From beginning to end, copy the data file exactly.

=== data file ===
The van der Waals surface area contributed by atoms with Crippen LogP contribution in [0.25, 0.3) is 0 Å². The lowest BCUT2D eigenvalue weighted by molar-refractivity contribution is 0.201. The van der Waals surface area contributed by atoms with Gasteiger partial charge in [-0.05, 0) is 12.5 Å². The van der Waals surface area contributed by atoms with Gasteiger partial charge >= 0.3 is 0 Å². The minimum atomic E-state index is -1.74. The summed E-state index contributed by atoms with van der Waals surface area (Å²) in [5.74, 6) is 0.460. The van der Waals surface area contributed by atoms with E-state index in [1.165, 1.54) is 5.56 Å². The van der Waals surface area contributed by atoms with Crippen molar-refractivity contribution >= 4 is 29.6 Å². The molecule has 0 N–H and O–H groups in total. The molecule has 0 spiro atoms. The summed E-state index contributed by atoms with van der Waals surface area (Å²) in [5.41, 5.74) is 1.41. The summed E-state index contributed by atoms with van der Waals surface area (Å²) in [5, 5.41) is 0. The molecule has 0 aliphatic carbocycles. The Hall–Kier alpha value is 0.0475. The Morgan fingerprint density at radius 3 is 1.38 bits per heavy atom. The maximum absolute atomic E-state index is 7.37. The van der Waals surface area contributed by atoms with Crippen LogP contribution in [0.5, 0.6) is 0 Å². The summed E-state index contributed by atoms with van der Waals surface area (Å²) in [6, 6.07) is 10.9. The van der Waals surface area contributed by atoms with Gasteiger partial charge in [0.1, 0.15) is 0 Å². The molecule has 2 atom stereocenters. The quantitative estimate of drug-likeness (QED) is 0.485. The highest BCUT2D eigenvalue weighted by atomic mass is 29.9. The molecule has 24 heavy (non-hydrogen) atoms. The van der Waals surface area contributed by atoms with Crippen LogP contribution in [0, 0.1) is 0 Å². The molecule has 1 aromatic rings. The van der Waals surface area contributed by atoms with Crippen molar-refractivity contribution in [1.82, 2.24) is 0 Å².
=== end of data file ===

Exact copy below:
The van der Waals surface area contributed by atoms with Crippen LogP contribution in [0.25, 0.3) is 0 Å². The lowest BCUT2D eigenvalue weighted by molar-refractivity contribution is 0.201. The van der Waals surface area contributed by atoms with Gasteiger partial charge in [-0.05, 0) is 12.5 Å². The van der Waals surface area contributed by atoms with Gasteiger partial charge >= 0.3 is 0 Å². The minimum atomic E-state index is -1.74. The summed E-state index contributed by atoms with van der Waals surface area (Å²) in [5.74, 6) is 0.460. The van der Waals surface area contributed by atoms with E-state index in [1.165, 1.54) is 5.56 Å². The van der Waals surface area contributed by atoms with Crippen molar-refractivity contribution >= 4 is 29.6 Å². The molecule has 0 N–H and O–H groups in total. The molecule has 0 spiro atoms. The summed E-state index contributed by atoms with van der Waals surface area (Å²) in [5.41, 5.74) is 1.41. The summed E-state index contributed by atoms with van der Waals surface area (Å²) in [5, 5.41) is 0. The molecule has 0 aliphatic carbocycles. The Hall–Kier alpha value is 0.0475. The Morgan fingerprint density at radius 3 is 1.38 bits per heavy atom. The maximum absolute atomic E-state index is 7.37. The van der Waals surface area contributed by atoms with Crippen LogP contribution in [0.5, 0.6) is 0 Å². The summed E-state index contributed by atoms with van der Waals surface area (Å²) in [6, 6.07) is 10.9. The van der Waals surface area contributed by atoms with Gasteiger partial charge in [0.1, 0.15) is 0 Å². The molecule has 2 atom stereocenters. The quantitative estimate of drug-likeness (QED) is 0.485. The highest BCUT2D eigenvalue weighted by atomic mass is 29.9. The molecule has 24 heavy (non-hydrogen) atoms. The van der Waals surface area contributed by atoms with Crippen LogP contribution in [0, 0.1) is 0 Å². The molecule has 1 aromatic rings. The van der Waals surface area contributed by atoms with Crippen molar-refractivity contribution in [1.82, 2.24) is 0 Å².